Sunday, August 20, 2006

Sorry to Beat a Dead "Snake"...

It seems only fair to follow up yesterday's "Is 'Snakes on a Plane' Dead in the Air?" query with a solid answer:

Yes. Yes it is.

"Snakes" finished the weekend with a $15.25 million take.

All sorts of websites -- Zap2it included -- are documenting "Snakes" as the weekend's top movie, which I guess it technically is. But that "Snakes" total still includes the $1.4 million the movie made on Thursday night. That's not the weekend in my world. Take that out of the equation and "Snakes" made only $13.8 million, which would have put it second for the weekend, behind yet another frame for "Talladega Nights."

As I noted yesterday, "Anacondas: The Hunt for the Blood Orchid" made only a million less in its first weekend, and if you adjust for inflation and increased ticket prices and all that stuff? Well, there's just no sugar-coating the disappointment. Guess what? With a budget estimated between $35 and $40 million, "Snakes on a Plane" may not make its money back at the domestic box office. Sure, it's still gonna make money down the road. But not much. Who'd have predicted that?

"Snakes" made less money in its opening weekend than "Coach Carter" ($24 million) or "Deep Blue Sea" ($19 million). It made more than "The Man" and "XXX: State of the Union" and "Freedomland" made in their opening weekends. So it's got that going for it.

The simple fact is this: "Snakes on a Plane," despite the months of hype, buzz, magazine covers and endless discussion, did no better than you would expect a Samuel L. Jackson late-summer creature feature to do and may have even done worse.

It could easily be argued that had the Internet buzz never happened and had New Line just made up several traditional trailers of scary snakes, SamJack being authoritative and maybe Kenan Thompson being funny, that hypothetical film might well have had a superior box office performance.

In fact, I kinda made that argument yesterday.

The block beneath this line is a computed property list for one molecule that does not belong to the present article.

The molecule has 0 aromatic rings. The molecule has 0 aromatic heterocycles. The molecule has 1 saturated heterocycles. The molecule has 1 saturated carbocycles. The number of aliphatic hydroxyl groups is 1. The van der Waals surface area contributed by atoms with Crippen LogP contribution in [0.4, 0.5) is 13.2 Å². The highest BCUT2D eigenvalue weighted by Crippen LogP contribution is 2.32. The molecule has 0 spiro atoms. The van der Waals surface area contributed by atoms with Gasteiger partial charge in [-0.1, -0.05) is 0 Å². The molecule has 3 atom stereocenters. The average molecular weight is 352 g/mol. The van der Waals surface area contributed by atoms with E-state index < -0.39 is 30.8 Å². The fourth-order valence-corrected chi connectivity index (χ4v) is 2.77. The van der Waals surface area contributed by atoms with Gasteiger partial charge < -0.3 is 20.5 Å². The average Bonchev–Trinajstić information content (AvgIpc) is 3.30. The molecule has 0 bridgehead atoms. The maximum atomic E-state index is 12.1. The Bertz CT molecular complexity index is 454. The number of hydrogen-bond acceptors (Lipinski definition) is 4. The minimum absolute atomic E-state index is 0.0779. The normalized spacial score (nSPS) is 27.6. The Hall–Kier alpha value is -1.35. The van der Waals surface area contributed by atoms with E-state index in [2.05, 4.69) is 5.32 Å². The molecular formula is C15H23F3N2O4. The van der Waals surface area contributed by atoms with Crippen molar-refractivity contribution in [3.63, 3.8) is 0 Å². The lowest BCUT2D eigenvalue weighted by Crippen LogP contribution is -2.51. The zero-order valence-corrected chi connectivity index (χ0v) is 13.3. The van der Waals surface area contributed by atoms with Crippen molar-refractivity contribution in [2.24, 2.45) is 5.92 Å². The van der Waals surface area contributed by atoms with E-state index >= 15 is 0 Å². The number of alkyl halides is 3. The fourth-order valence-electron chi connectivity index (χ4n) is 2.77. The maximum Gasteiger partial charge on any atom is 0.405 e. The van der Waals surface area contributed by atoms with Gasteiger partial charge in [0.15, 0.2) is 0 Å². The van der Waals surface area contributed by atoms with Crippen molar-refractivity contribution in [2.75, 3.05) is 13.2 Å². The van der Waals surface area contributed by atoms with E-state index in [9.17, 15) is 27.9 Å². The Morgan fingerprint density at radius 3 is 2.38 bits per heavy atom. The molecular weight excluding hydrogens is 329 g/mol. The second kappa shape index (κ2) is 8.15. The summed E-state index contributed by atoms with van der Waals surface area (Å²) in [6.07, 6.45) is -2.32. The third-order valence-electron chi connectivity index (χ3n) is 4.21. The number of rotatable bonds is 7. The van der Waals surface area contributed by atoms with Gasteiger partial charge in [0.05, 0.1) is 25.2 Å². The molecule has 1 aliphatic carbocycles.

[On a side note: I find it coincidental -- stupider people would probably call it "ironic" -- that this same weekend last year was won by an R-rated movie that initially stirred up interest entirely because it had a goofy, fun name. "The 40 Year-Old Virgin" made more than $21 million and had sufficient legs to carry to $100 million. That's a hit.]

Thoughs? Analysis? Disagreements? Wanna try to tell me that "Snakes" is still a huge hit and I'm just not understanding the numbers?


  1. yea, i thought it might just do a little better this least 20 million.

    --RC of

  2. Heck, I don't predict box office, because it's something I stink at, but I'd have probably guessed $25-30 million for an opening.

    Nobody predicted anything this low.


  3. Anonymous11:03 PM

    "Nobody predicted anything this low."

    Nobody asked me. I think the hype could've been productive at the box-office, but they really missed their window of opportunity. Okay, so you don't open it the same weekend as _Superman Returns_ or _Pirates_, but there were other things it could have gone up against at some point earlier in the season than late-august and profitted from its own self-inflated sense of buzz and pulled in closer to 20*10^6 in the opening weekend, even w/o fudging the numbers by including Thursday's take.


  4. So all I had to do was ask and you'd have told me an exact figure lower than $15 million?

    I believe that "The C-Dub's Box Office Picks" may need to become a regular Check the Fien Print feature!!!

  5. My reaction to the box office is pretty much the same as Pauline Kael's to Nixon's election: "How can that be? I don't know anyone who voted for him." Everyone I knew was into the Snakes buzz, but I guess geeky internet users age 18-24 are a smaller section of the population than I assumed.

    The dynamics here are pretty similiar to Serenity: big internet following and promotion; non-traditional marketing; $40 million budget... and both did disapointingly on their opening. The difference is that while I and a gaggle of my friends saw both on opening day, we did not smuggle alcohol into the theatre and drink everytime someone said "snakes" or "motherfucker" when we watched Serenity.

  6. Hey Jacob...

    I've heard the "Serenity" comparison other places as well and I think there are a couple big differences:

    The first is that "Serenity" was a property that viewers had already rejected in another form, which provided Universal with another challenge and another excuse just to preach to the choir.

    Also, "Serenity" was a much harder premise to explain to neophytes in a quick trailer or soundbyte. Thus, lots of people could watch a commercial for "Serenity" and not have a clue what it was. "Snakes" is entirely self-explanatory.

    That's why I give Universal points for effort on "Serenity." I felt like the studio tried a number of different marketing strategies on that one, not that they necessarily succeeded. I give New Line no such points...


  7. Anonymous10:18 PM

    You make a good point about SERENITY not being self-explanatory. That's why I was lobbying for them to call the movie "Han Solo vs. The Evil Space Empire."

  8. Anonymous9:34 AM


    but i'm pretty sure we haven't heard the last of snakes.